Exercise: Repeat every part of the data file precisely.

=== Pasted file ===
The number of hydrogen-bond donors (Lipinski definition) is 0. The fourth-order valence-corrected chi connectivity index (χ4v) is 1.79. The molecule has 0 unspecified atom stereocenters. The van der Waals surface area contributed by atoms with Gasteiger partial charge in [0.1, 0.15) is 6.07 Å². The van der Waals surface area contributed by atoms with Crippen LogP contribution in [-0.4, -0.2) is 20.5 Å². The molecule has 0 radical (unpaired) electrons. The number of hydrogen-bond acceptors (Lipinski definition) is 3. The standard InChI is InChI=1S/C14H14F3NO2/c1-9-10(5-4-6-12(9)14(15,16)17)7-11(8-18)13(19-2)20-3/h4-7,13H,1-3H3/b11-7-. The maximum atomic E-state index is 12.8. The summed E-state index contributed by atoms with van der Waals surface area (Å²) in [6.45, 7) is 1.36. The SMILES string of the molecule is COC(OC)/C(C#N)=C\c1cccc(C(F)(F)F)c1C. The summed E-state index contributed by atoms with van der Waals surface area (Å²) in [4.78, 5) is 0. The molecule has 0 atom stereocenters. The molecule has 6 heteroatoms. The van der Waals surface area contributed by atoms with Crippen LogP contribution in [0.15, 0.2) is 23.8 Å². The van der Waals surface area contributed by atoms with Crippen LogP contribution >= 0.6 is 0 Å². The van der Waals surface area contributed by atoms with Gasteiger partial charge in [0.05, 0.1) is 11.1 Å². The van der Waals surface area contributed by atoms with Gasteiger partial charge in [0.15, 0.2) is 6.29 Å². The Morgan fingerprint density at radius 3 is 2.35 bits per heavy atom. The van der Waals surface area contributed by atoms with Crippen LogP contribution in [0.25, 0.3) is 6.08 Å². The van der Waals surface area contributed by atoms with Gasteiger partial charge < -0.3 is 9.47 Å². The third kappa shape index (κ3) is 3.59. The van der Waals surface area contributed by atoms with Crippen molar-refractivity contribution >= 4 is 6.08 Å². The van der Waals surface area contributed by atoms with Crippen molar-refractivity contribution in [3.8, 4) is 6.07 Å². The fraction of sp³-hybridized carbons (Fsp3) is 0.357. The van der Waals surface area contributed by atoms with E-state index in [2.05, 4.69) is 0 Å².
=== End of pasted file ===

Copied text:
The number of hydrogen-bond donors (Lipinski definition) is 0. The fourth-order valence-corrected chi connectivity index (χ4v) is 1.79. The molecule has 0 unspecified atom stereocenters. The van der Waals surface area contributed by atoms with Gasteiger partial charge in [0.1, 0.15) is 6.07 Å². The van der Waals surface area contributed by atoms with Crippen LogP contribution in [-0.4, -0.2) is 20.5 Å². The molecule has 0 radical (unpaired) electrons. The number of hydrogen-bond acceptors (Lipinski definition) is 3. The standard InChI is InChI=1S/C14H14F3NO2/c1-9-10(5-4-6-12(9)14(15,16)17)7-11(8-18)13(19-2)20-3/h4-7,13H,1-3H3/b11-7-. The maximum atomic E-state index is 12.8. The summed E-state index contributed by atoms with van der Waals surface area (Å²) in [6.45, 7) is 1.36. The SMILES string of the molecule is COC(OC)/C(C#N)=C\c1cccc(C(F)(F)F)c1C. The summed E-state index contributed by atoms with van der Waals surface area (Å²) in [4.78, 5) is 0. The molecule has 0 atom stereocenters. The molecule has 6 heteroatoms. The van der Waals surface area contributed by atoms with Crippen LogP contribution in [0.15, 0.2) is 23.8 Å². The van der Waals surface area contributed by atoms with Crippen LogP contribution >= 0.6 is 0 Å². The van der Waals surface area contributed by atoms with Gasteiger partial charge in [0.05, 0.1) is 11.1 Å². The van der Waals surface area contributed by atoms with Gasteiger partial charge in [0.15, 0.2) is 6.29 Å². The Morgan fingerprint density at radius 3 is 2.35 bits per heavy atom. The van der Waals surface area contributed by atoms with Crippen LogP contribution in [0.25, 0.3) is 6.08 Å². The van der Waals surface area contributed by atoms with Gasteiger partial charge < -0.3 is 9.47 Å². The third kappa shape index (κ3) is 3.59. The van der Waals surface area contributed by atoms with Crippen molar-refractivity contribution >= 4 is 6.08 Å². The van der Waals surface area contributed by atoms with Crippen molar-refractivity contribution in [3.8, 4) is 6.07 Å². The fraction of sp³-hybridized carbons (Fsp3) is 0.357. The van der Waals surface area contributed by atoms with E-state index in [2.05, 4.69) is 0 Å².